Alison Wallace ’89

wallaceProfessor of Biosciences

Minnesota State University-Moorhead

Alison Wallace grew up in the Northfield area and enrolled at St. Olaf College intending to major in music while taking a few biology classes “for fun.” After working as a research assistant on a bird behavior project in Wyoming with Dr. Henry Kermott, she decided her future was in biology and started making plans for graduate school, while remaining very active in the music department as a violinist in the St. Olaf Orchestra for all four years. Her experience as a genetics teaching assistant for Dr. Alice Burton instilled in Alison the confidence and desire to teach, and an appreciation for the complexities of effective instruction.

After obtaining a B.A. in Biology with distinction from St. Olaf in 1989, Alison went on to graduate school at Stony Brook University on Long Island, New York in the Department of Ecology and Evolution. There she obtained funding for her research with a NASA “Mission to Planet Earth” Global Change Fellowship. Her research on the effects of elevated carbon dioxide on nitrogen-fixing plants was carried out at the Duke University Phytotron, and the Bodega Marine Laboratory in northern California. She also was fortunate to work with her advisor on the creation and evaluation of new curriculum for an honors section of introductory biology labs, a project that fueled her interest in education. Two children, a year of high school teaching at San Domenico School in California, and 8 years later, Alison received her Ph. D in Ecology and Evolution in 1997. From there she moved to Minnesota to teach another year at the high school level as she was deciding what level of teaching she most enjoyed. Then she moved to Grand Forks, North Dakota as an Education Specialist for a U.S. Technology Innovation Challenge Grant charged with developing online curriculum for K-12 students and teachers (her project was called “Ranger Rosie”!). Upon completion of this project in 2000, she was hired by the Biosciences Department at Minnesota State University Moorhead, where she is currently teaching and was just awarded the status of Full Professor.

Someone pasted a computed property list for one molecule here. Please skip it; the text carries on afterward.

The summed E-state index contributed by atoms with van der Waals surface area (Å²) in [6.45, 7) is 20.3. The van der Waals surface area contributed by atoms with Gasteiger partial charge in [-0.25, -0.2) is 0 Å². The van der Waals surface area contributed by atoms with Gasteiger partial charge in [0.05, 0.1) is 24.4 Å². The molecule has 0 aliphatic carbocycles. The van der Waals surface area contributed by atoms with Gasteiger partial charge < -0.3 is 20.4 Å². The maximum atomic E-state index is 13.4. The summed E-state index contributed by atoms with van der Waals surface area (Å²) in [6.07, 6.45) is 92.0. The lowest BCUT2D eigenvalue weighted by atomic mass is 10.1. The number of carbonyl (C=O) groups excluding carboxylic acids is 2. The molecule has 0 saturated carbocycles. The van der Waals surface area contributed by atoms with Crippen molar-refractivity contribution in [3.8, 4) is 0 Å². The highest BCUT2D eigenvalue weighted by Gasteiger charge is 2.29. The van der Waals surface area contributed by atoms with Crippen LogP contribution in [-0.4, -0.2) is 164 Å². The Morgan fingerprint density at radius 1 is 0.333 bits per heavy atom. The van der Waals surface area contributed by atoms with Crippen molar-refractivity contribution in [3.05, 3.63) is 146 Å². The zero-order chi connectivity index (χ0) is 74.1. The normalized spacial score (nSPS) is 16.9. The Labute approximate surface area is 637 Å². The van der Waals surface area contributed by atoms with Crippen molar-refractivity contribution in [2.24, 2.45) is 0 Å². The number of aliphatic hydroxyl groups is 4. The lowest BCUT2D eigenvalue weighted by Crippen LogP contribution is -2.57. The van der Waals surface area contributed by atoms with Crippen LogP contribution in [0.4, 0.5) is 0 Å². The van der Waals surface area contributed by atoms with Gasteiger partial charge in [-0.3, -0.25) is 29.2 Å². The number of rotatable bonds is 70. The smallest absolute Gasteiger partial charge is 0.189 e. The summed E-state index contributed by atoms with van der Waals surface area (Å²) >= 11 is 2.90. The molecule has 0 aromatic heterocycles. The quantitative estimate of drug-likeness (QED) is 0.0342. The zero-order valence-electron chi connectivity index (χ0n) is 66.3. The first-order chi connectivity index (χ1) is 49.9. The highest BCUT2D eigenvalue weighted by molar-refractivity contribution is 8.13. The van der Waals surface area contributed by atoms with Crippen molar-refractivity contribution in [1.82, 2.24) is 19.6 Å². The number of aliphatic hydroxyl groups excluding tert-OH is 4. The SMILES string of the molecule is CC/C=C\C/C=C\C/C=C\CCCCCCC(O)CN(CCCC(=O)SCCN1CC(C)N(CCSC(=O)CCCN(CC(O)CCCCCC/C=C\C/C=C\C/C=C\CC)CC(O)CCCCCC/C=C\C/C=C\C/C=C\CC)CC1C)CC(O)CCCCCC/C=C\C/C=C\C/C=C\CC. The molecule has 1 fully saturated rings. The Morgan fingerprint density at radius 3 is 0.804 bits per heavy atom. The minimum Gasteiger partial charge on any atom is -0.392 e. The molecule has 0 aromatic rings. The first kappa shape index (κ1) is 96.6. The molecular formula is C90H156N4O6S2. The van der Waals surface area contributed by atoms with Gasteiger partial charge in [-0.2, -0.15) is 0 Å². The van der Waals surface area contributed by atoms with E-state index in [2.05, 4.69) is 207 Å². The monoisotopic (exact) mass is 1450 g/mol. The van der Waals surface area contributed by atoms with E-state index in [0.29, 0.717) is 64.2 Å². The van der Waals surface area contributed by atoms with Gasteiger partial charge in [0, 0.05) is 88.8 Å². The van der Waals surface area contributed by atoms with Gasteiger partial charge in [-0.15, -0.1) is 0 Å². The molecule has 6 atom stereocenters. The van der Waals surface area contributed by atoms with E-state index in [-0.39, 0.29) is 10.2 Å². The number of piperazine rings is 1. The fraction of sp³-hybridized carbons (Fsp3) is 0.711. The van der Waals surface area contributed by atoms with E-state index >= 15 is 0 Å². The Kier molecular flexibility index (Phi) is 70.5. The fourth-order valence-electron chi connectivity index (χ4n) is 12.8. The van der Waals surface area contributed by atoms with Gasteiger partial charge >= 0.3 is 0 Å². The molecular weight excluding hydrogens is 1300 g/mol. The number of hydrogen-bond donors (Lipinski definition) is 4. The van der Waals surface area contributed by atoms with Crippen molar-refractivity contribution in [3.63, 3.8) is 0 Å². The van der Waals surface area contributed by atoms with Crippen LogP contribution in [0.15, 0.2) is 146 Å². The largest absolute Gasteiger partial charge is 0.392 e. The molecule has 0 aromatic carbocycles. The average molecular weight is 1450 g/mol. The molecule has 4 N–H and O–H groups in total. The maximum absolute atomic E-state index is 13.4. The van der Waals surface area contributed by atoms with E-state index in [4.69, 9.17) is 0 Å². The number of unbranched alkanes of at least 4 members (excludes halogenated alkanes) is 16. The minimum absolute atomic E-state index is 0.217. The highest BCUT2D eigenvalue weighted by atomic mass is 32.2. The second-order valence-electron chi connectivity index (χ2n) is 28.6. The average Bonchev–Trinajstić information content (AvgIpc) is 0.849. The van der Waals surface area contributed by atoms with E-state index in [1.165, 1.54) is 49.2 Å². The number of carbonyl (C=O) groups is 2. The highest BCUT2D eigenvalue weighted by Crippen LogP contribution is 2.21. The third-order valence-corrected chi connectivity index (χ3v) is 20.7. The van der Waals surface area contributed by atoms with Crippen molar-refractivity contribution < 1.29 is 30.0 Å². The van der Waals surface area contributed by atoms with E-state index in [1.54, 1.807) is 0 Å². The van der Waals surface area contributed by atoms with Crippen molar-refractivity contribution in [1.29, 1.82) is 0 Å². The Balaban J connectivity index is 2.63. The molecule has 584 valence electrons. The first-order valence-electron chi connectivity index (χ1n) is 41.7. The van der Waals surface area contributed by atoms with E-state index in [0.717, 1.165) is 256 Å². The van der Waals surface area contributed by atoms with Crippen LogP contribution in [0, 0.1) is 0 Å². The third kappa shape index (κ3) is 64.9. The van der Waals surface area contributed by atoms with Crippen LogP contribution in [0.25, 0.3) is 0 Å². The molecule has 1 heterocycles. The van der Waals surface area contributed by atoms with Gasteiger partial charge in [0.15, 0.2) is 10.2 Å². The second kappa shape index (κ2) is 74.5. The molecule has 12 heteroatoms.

At MSUM, Alison combines her love of ecology and science education by teaching both biology courses for majors and non-majors, and science methods courses for teaching majors, Her research projects vary from small undergraduate projects on local prairie plants to education research projects with organizations such as the Minnesota Teacher Research Network on the practices of beginning math and science teachers. Recently, she was awarded a National Science Foundation grant to research the effectiveness of using guided writing to increase ecological literacy in undergraduates and is currently collecting data for this large research project in collaboration with Dr. Meena Balgopal of Colorado State University. Alison also serves as the higher education representative on the board of the Minnesota Science Teacher Association.

Throughout all the moves, research, and teaching activities, Alison maintains an active involvement in music.  She has played with numerous orchestras including the Oakland Lyric Opera as well as other Bay Area orchestras, and as a guest violinist with the Key West Choral and Symphony.  Currently, Alison plays her violin in the Fargo-Moorhead Symphony, the Fargo-Moorhead Opera, and is a founding member of the Viotti String Quartet, a group includes two other St. Olaf alumni and specializes in classical, tango, and rock music.